Spilled Nail Polish On The Carpet? Here's What You Need To Do (Like Right Now)

Spilled Nail Polish On The Carpet? Here's What You Need To Do (Like Right Now)

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Brittney Morgan
Mar 18, 2017
(Image credit: Karana/Shutterstock)

There you are, minding your business and painting your nails, when suddenly you make one false move and your favorite shade is splattered on the rug. Nothing like a big, crunchy, tangerine-colored spill in the middle of your white carpet to really pull the room together, huh?

Good news: You might still be able to get your carpet back to normal—it'll just take a bit of elbow grease. Don't panic, just follow these steps.

First Thing's First: Catch It Quickly

If you catch the spill before it has time to dry, blot it with a clean cloth to get as much of the excess out as possible. Don't rub or wipe at the polish; you don't want it to spread and make the stain worse. Once you've blotted the excess away, turn to one of the methods below to get out the rest.

Note: Before you try any of these methods, do a spot test by dabbing a little bit of your chosen cleaner with a cloth onto a less visible part of the carpet—that way, you'll be able to see if anything happens to the rug, or if the color from the rug rubs off on the cloth. If it does, don't use that method, or it may damage your carpet.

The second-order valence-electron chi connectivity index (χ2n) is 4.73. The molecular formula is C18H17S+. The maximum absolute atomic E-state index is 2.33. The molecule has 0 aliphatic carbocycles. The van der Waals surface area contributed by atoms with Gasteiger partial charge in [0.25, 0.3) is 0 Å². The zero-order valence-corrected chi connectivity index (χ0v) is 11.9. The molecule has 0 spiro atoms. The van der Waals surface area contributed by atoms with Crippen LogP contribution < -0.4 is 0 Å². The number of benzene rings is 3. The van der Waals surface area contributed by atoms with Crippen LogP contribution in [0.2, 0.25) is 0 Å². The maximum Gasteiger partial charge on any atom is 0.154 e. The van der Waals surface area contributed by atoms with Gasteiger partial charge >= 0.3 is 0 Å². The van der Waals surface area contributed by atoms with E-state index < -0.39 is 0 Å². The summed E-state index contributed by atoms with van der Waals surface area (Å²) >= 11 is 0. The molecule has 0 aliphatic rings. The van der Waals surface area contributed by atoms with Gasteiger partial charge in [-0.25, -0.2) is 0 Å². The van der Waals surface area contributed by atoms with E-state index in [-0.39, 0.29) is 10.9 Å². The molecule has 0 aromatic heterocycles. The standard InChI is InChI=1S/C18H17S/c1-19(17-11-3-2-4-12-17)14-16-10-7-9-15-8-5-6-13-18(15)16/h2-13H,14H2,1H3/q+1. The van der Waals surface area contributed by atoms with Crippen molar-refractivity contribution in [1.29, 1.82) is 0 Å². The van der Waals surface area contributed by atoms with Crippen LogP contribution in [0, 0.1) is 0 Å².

For White or Lighter Carpets

If your carpet is white or a light color, use a non-acetone nail polish remover (and make sure it's the clear kind—some nail polish removers come in different colors, and that can do more damage than good in this case).

Put a small amount of the remover on a cloth, then gently blot (again, don't rub) the stain until all the color is gone. Keep in mind going in—this is not an easy task, and it will likely take you a while to get it all out, so be patient.

For Darker Carpets

Nail polish remover can affect the dye in a darker or more colorful carpet, so if you're worried about that, skip it in favor of a different cleaner. In this case, your best bet is to use rubbing alcohol in its place (follow the same instructions from above) or try hair spray.

For the hair spray method, spray a small amount first to do a spot test—if the spot test comes out fine, spray the stain with hair spray, then dab at it with a cloth like you would with nail polish remover. Keep at it until the stain is gone.

Other Methods You Can Try

  • Windex: Spray Windex on the affected area, and allow it to soak for a minute. Then, wipe the stain away with a wash cloth and cold water.
  • Goo-Gone: Pour a little bit of the Goo-Gone cleaner (you can also use Greased Lightning instead) on the stain then use a wet rag to scrub it out. Repeat until it's gone.
  • Hydrogen Peroxide: If you've tried other methods but the stain still remains, use a small eyedropper to put some hydrogen peroxide on the stain, then blot. (Again, do a spot test as hydrogen peroxide can have bleaching effects.)

H/T: WikiHow, The Maids

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